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dc.contributor.authorFabio, Eric Scott
dc.date.accessioned2018-04-26T14:17:47Z
dc.date.available2018-04-26T14:17:47Z
dc.date.issued2017-08-30
dc.identifier.otherFabio_cornellgrad_0058F_10448
dc.identifier.otherhttp://dissertations.umi.com/cornellgrad:10448
dc.identifier.otherbibid: 10361626
dc.identifier.urihttps://hdl.handle.net/1813/56949
dc.description.abstractThe need for sustainable, renewable energy production is growing as the impacts of human induced climate change are realized. Biomass is an abundant source of fixed carbon that can be converted to useful energy, and dedicated biomass crops such as shrub willow (Salix spp.) are expected to supply substantial amounts of biomass in the future. Shrub willow is a relatively new crop, however, and the genetic resources for improving yield and other biomass traits are only beginning to be explored. The variation in response to environment and management conditions have not been well characterized, especially for newly developed cultivars. The objectives of this research were 1) to identify shrub willow cultivars that display improved yield and biomass quality across two yield trial networks using current statistical methods, 2) to explore the variation in biomass composition among diverse cultivars and quantify the genetic and environmental contributions to variance, and 3) to test for differences in growth and physiological responses to nutrient additions. Using the Additive Main Effects and Multiplicative Interactions (AMMI) analysis, triploid hybrid cultivars were identified as having superior yields over diploid and tetraploid cultivars, and patterns of specific adaptability were identified using the AMMI mega-environment analysis. Subsequent use of mixed model versions of the AMMI analysis and other stability analyses confirmed superior performance in triploids for both older and recently developed cultivars from the US breeding program. Biomass samples from the above yield trial networks were analyzed using High-resolution Thermogravimetric Analysis (Hi-Res TGA) to determine variation in biomass composition. Ash and hemicellulose content were found to be largely under genetic control, whereas cellulose and lignin content and biomass yield were largely controlled by environmental factors. Desirable biomass quality traits were positively correlated with yield, meaning that cultivar selection based on yield may have positive impacts on energy conversion processes. A greenhouse fertilization study showed that the current suite of species and species hybrids that have been developed for biomass production exhibit widely varying responses to nutrient availability, which can be exploited to apply the most appropriate cultivars for a given biomass project. Future research should focus on expanding genotype-by-environment and gene-by-environment analyses more widely to include the vast genetic resources available and on developing nutrient recommendations to better support future shrub willow biomass producers.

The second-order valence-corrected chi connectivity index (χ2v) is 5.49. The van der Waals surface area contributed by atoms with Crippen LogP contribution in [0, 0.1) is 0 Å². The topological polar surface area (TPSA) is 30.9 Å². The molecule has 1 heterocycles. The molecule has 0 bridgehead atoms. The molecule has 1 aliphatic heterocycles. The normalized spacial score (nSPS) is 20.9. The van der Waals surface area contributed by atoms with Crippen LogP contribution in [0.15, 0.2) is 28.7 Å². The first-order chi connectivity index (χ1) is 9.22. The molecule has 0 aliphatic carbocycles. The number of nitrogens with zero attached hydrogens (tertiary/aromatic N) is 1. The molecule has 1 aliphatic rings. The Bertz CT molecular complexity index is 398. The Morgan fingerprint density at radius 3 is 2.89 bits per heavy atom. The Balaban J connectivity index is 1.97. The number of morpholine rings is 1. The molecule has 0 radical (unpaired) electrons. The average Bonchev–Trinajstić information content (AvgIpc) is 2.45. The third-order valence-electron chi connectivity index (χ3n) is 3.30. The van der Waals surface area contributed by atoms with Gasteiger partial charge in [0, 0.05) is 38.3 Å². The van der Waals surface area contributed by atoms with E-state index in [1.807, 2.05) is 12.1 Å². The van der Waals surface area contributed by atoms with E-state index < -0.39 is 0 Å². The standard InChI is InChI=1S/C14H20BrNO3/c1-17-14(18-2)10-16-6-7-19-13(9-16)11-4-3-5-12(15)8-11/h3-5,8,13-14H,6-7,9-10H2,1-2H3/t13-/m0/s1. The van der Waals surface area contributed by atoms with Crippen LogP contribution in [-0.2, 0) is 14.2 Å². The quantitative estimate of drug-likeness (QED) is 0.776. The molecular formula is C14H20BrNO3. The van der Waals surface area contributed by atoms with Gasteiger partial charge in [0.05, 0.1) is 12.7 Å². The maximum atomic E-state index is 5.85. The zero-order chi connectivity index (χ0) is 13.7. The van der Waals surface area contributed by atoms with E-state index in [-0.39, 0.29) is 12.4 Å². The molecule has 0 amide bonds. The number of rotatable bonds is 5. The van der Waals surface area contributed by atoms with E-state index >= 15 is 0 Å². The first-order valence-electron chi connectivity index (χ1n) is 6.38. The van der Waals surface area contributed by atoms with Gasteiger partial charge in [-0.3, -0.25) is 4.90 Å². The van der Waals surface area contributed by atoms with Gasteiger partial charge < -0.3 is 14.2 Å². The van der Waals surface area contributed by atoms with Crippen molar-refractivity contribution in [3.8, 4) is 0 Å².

dc.language.isoen_US
dc.subjectBioenergy
dc.subjectSalix
dc.subjectHorticulture
dc.subjectAMMI
dc.subjectbiomass composition
dc.subjectfertilization
dc.subjectyield stability
dc.subjectAgriculture
dc.subjectPlant sciences
dc.titleENVIRONMENTAL AND MANAGEMENT FACTORS INFLUENCING SHRUB WILLOW BIOMASS YIELD AND QUALITY
dc.typedissertation or thesis
thesis.degree.disciplineHorticultural Biology
thesis.degree.grantorCornell University
thesis.degree.levelDoctor of Philosophy
thesis.degree.namePh. D., Horticultural Biology
dc.contributor.chairSmart, Lawrence B.
dc.contributor.committeeMemberSetter, Timothy Lloyd
dc.contributor.committeeMemberReiners, Stephen
dcterms.licensehttps://hdl.handle.net/1813/59810
dc.identifier.doihttps://doi.org/10.7298/X400008V


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